I did my own on my e46 years ago, so it has
had a chance to stand the test of time.
I posted this DIY at the time:
I did the 3M clear shield bra thing myself. Shopped around on the internet by searching ď3M clear shieldĒ and came up with a few companies that offered DIY kits. They werenít strongly urging the DIY aspect, but did have videos online for instruction.
Curiously a few of the companies had upper kits and lower kits available for my Ď04 330Ci and each came in at approx. $280. But then Invinca-Shield had one complete kit for about $289. So I was amazed that by not shopping around, you could double the cost by not being careful. In reality I didnít think the full kit was necessary and Invinca-Shield sells ala carte. So I bought $181 worth of the plastic pieces. I figured that some horizontal surfaces werenít that vulnerable, and opted out of the piece that protects the front of the bumper at the very bottom. You can hardly see this portion of the bumper.
An aside here: I decided to go ahead with this project despite my failing to see any bumper damage on my other car with this type of rubber bumper. Itís 14 years old and has been across the country a few times with mucho highway miles, and even the forward facing metal/paint surfaces are not chipped. Modern bumpers and paint just seem very durable these days. But I am fascinated by the product, itís not all that expensive, and the manufacturer claims that it removes with no damage to the carís paint. They supply specific instructions as to how to remove it.
So itís admittedly an experiment to see if I notice any difference.
So I get the kit and read the instructions over and over, and this proves to be a wise move. When youíre in the middle of the project and cursing the material, itís very useful to have some of the key tips memorized. Because the tips save your life.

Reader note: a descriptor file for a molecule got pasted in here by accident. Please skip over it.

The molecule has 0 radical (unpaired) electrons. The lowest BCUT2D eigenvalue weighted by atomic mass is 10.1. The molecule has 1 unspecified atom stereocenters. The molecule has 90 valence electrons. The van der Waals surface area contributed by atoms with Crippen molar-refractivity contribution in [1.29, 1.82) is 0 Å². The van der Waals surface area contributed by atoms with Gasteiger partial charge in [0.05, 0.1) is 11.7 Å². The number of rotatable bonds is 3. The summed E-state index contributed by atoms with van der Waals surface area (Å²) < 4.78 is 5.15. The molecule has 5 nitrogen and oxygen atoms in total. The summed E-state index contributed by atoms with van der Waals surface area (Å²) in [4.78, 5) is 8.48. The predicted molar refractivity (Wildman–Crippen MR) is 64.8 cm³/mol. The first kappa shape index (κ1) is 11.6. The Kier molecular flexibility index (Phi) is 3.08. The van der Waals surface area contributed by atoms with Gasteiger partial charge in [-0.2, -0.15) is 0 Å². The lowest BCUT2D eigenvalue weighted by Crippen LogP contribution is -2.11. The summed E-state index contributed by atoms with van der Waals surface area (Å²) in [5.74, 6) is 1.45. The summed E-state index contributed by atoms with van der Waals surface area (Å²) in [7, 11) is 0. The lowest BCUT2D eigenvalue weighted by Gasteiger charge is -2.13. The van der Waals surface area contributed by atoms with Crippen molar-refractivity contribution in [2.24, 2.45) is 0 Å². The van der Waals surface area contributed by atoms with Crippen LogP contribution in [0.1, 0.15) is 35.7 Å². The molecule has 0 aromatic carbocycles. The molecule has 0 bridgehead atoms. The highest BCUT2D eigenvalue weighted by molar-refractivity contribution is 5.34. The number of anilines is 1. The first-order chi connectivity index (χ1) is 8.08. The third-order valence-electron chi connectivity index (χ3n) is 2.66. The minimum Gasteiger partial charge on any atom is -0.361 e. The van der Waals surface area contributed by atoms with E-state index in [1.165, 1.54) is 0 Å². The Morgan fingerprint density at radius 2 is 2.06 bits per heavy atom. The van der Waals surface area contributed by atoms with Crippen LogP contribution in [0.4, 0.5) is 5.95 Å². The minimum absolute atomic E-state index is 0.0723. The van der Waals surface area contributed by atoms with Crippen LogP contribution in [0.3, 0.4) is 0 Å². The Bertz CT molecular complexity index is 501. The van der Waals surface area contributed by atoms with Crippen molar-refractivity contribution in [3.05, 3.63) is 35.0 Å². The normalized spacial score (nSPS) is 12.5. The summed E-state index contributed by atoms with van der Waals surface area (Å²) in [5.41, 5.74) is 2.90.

I started with the easy small flat pieces to gain experience with the procedure. After I gained some confidence I graduated myself to the main hood piece with the supposed cut-out for the emblem. Thatís when I got a refresher course in how unskilled I was. This job is just as hard as you might imagine. Itís tricky, requires some experience and is very frustrating because the material does not cooperate around all the complex compound curved surfaces. And I could vastly improve on the written instructions. But since when isnít that the case!
And the cursing isnít only because I didnít know what I was doing. I had the main piece peeled away from itís backing and soaked in application solution, along with the hood when I discovered that the circle that is cut-out for the emblem wasnít cut-out! Just a score! Nasty work----Thanks! So now with the pressure of time I grabbed a brand new razor blade and tried to extract the emblem ďcut-outĒ. This rips the shield material with a rough edge that would ruin the installation. Lucky for me, my professional illustrator girlfriend was inside the house and she has decades of experience razor blading artwork with commando like precision. I called and she came and worked like the pro that she is and saved my hide.
Thatís not the end of the frustration because the seemingly gentle complex curves in your hood become major hills and valleys when youíre trying to adhere the material with glass-like precision while stretching it tight. Bottom line is the memorized tips play back in your mind and thankfully the material is very durable (meaning you can pull it off and reapply it a few times if needed if you are careful) and therefore forgiving. Even tho at one point I actually thought I was going to fail, the hood install is now complete and holding fast for the past two weeks. It almost disappears just like when the pros do the install.
I know others of you have had this installed, but has anyone else done it themself?
Also, for those of you that have it on, do you have any problems with commercial car washes, or is there anything else that you have learned from experience that I should know?
Let me know if you have any questions.